Often seen in barrel racing and jumping, the Sycamore provides tremendous control, but must be used with a light hand as it can be quite severe. The basal and side pull, commonly seen in Western riding, work by applying direct pressure to the nose and are great witless options for neck reining.
Most horses tend to be more relaxed and free moving when ridden without a bit, and evasive behaviors such as head shaking, bucking, and bolting are reduced in a witless bridle. As a training device, a witless bridle can be used to retrain a horse who has learned to fear and evade a bit contact.
For horses with dental issues such as mouth, tongue or jaw injuries, the witless is a great solution to ease discomfort while they heal. While increasingly commonplace in trail, endurance, jumping and cross-country disciplines, they’re prohibited under US and Canadian dressage rules, are considered “unconventional” in the hunter ring, and not allowed in English pleasure classes.
When used properly, an experienced rider can achieve a level of finesse and refinement with a bit which is usually not possible with a bitless. This is a real concern for upper level dressage riders, many of whom find collection is more difficult to attain and maintain without a bit to guide the horse.
As with introducing any new piece of equipment, start off in a secure and controlled area, such as a round pen or ring. Begin with groundwork at a walk, adding plenty of transitions to allow the horse to get a feel for the new bridle before executing any moves at speed.
Dust off those 20 m circles and serpentine exercises too, so the horse learns how pressure on her face, instead of her mouth, feels. When you see undesirable behaviors like head tossing, rearing or evading the bit, remember to give your horse the benefit of the doubt.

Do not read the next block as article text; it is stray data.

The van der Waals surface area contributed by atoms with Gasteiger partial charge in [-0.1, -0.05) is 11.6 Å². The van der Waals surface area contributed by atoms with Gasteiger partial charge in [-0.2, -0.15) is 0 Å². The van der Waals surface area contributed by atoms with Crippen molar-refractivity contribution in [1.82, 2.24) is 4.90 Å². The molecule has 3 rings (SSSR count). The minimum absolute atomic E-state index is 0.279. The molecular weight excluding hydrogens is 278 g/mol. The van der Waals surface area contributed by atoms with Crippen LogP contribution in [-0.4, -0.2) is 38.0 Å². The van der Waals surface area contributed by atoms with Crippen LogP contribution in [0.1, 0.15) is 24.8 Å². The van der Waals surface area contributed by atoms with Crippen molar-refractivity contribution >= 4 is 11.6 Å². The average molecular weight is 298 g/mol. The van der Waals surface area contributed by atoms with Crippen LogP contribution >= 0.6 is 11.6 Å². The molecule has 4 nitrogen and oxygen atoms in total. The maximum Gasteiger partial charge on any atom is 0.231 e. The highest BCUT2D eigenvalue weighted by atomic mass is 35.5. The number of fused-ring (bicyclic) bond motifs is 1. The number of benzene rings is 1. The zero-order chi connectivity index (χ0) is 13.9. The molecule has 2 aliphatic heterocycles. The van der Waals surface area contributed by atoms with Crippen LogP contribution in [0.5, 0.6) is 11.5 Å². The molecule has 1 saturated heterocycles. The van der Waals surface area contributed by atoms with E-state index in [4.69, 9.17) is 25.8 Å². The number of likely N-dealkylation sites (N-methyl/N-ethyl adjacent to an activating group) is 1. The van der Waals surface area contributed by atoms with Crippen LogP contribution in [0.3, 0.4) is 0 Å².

If you suspect your horse isn’t as comfortable as he could be, or you just want to mix up your usual tack routine, give witless a try. When not researching or writing, she likes to spend time with a too-smart-for-her-own-good Morgan/Arabian cross mare named Bedouin.
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First we are going to take a look at what a bridle is, what it does, and in doing so we can unearth why some people today would very much like horse owners to switch to bitlessbridles. Driving Bridles are used on horses, ponies, mules, or donkeys, in cohesion with a harness for pulling wagons, carts, carriages, or sleighs.
You could also include draft horse events in the use of driving bridles. The design is a halter with additional quick release cheek-pieces that hold a bit and reins.
Variations of the halter bridle are used in North America by the famous Canadian Mounted Police. At this point in the article we have talked mostly about bridles that use bits in the horse’s mouth for the most part.
Side one favors and sees nothing wrong with the normalcy of using all the old standby bridles that have been used for the last couple of hundred years and at least many much longer. A discussion of bitlessbridles for horses must involve, Dr. Robert Cook.
This witless bridle was refined in 1997 by an extremely experienced and published author. Dr. Cook graduated in 1952 from the Royal Veterinary College, London, and is a Professor of Surgery Emeritus of Tufts University, Massachusetts.
He is the author of two books for horsemen, Specifications for Speed in the Racehorse: The Airflow Factors”, and Metal in the Mouth: The Abusive Effects of Fitted Bridles.” So as you can see, Dr. Cook brings much experience and professional opinions to the table on this discussion.
Many fitted bridle users, simply like them because of their effectiveness in controlling the horse. Dr. Cook has studied this out through his studies, he has actually come up with over 120 different ways the bits in the mouth effect the horses' performance through pain caused by the use of bits.
So why not go for the less painful way, if it can be shown to be as effective with using Dr. Cooks Witless Bridle. The good doctor shows us how effective the witless bridle is, and just how much less pain is inflicted on the horse, while using it.
One of the largest things Dr. Cook has found during his years of research are that just putting a bit in a horse’s mouth causing fear in the animal. Fear can cause the animal to do such things, as bolting, rearing, bucking, head-shaking, stumbling etc.